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Invited Commentary
December 14, 2009

Physical Activity: An Investment That Pays Multiple Health Dividends: Comment on “Combined Effects of Cardiorespiratory Fitness, Not Smoking, and Normal Waist Girth on Morbidity and Mortality in Men,” “Physical Activity and Survival in Male Colorectal Cancer Survival,” “Effects of a Television Viewing Reduction on Energy Intake and Expenditure in Overweight and Obese Adults,” and “Physical Activity and Rapid Decline in Kidney Function Among Older Adults”

Arch Intern Med. 2009;169(22):2124-2127. doi:10.1001/archinternmed.2009.413

During difficult economic times, it is especially important to invest limited resources wisely. Choosing an investment strategy that will ultimately garner rewards requires strategies that turn low-risk investments into high-yield returns. This economic analogy is relevant to strategies for investing not only in the stock market but also in our health.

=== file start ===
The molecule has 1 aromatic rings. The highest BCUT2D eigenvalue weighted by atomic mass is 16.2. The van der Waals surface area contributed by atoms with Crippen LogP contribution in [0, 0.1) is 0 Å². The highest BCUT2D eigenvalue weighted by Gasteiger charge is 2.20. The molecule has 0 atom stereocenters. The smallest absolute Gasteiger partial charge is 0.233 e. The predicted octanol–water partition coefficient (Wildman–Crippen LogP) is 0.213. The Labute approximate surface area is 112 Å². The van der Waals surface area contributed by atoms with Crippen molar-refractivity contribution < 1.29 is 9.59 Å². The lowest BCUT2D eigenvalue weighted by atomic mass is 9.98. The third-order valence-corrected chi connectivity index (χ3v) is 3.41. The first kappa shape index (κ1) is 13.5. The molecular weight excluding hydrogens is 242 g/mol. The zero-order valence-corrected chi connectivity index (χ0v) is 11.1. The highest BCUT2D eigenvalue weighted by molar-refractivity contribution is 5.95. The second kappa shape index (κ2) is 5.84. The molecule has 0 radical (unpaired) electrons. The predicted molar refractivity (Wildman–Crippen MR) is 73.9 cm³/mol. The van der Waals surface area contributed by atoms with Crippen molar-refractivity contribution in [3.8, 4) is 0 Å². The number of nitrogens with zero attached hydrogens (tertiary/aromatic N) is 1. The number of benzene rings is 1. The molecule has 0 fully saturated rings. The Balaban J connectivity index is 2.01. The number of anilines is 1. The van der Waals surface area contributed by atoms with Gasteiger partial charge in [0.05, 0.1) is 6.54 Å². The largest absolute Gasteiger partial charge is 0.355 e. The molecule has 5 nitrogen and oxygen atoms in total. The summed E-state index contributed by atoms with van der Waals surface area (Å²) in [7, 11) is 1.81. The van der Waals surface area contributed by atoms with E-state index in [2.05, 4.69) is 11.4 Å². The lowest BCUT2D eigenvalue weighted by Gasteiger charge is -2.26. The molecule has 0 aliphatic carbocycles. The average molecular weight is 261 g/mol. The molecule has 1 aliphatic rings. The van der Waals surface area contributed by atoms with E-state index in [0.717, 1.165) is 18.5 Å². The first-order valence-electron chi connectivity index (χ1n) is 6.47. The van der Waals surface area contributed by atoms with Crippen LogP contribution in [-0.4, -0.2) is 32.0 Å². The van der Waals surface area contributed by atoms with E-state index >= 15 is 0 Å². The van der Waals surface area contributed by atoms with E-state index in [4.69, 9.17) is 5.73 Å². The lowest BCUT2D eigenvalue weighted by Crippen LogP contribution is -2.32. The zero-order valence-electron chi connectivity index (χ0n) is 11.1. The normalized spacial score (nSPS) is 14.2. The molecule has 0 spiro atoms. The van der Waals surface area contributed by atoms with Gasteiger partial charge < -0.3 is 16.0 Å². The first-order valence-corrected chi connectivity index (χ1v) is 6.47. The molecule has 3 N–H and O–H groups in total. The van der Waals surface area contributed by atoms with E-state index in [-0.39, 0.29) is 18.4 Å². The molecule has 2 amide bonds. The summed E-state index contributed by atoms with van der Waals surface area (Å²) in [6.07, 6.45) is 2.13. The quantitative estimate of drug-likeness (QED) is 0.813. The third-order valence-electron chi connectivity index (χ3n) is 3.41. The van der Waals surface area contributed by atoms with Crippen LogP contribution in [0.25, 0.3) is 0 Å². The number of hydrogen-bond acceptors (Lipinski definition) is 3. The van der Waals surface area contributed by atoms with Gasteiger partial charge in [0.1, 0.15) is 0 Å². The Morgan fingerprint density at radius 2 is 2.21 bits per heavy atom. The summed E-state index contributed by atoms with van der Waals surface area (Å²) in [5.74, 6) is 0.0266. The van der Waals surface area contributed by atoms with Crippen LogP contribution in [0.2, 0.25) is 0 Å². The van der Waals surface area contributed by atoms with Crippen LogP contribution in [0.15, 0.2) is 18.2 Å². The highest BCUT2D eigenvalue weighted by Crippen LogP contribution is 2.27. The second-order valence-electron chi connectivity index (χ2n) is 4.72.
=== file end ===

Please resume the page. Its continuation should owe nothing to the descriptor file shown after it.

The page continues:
Participating in a physically active lifestyle is one way to initiate or maintain a long-term investment strategy for multiple health dividends. In this issue of the Archive, 4 articles provide new evidence for the beneficial effects of physical activity on health.1-4 Two of the studies show that physical activity is associated with a delay in the development of conditions that are infrequently studied in relation to physical activity: recurrent colorectal cancer (Meyerhardt et al1) and kidney function decline in the elderly (Robinson-Cohen et al2). Putting a different slant on the concept of risk factors, Lee et al3 examine the combination of 3 health factors (cardiorespiratory fitness, not smoking, and normal waist girth) and their beneficial association with coronary heart disease morbidity as well as their effect on cardiovascular and all-cause mortality. Finally, the burgeoning public health challenge of reducing sedentary behaviors and the resulting effects on energy expenditure and energy intake are brought out in the randomized controlled trial by Otten et al4 to reduce television viewing among overweight or obese adults. Each of these 4 studies makes a unique and valuable contribution to the evidence relating physical activity to health and provides additional data showing that physical activity is important for many facets of health. Taken together, these studies show that a relatively small investment in a physically active lifestyle yields a large return on health.

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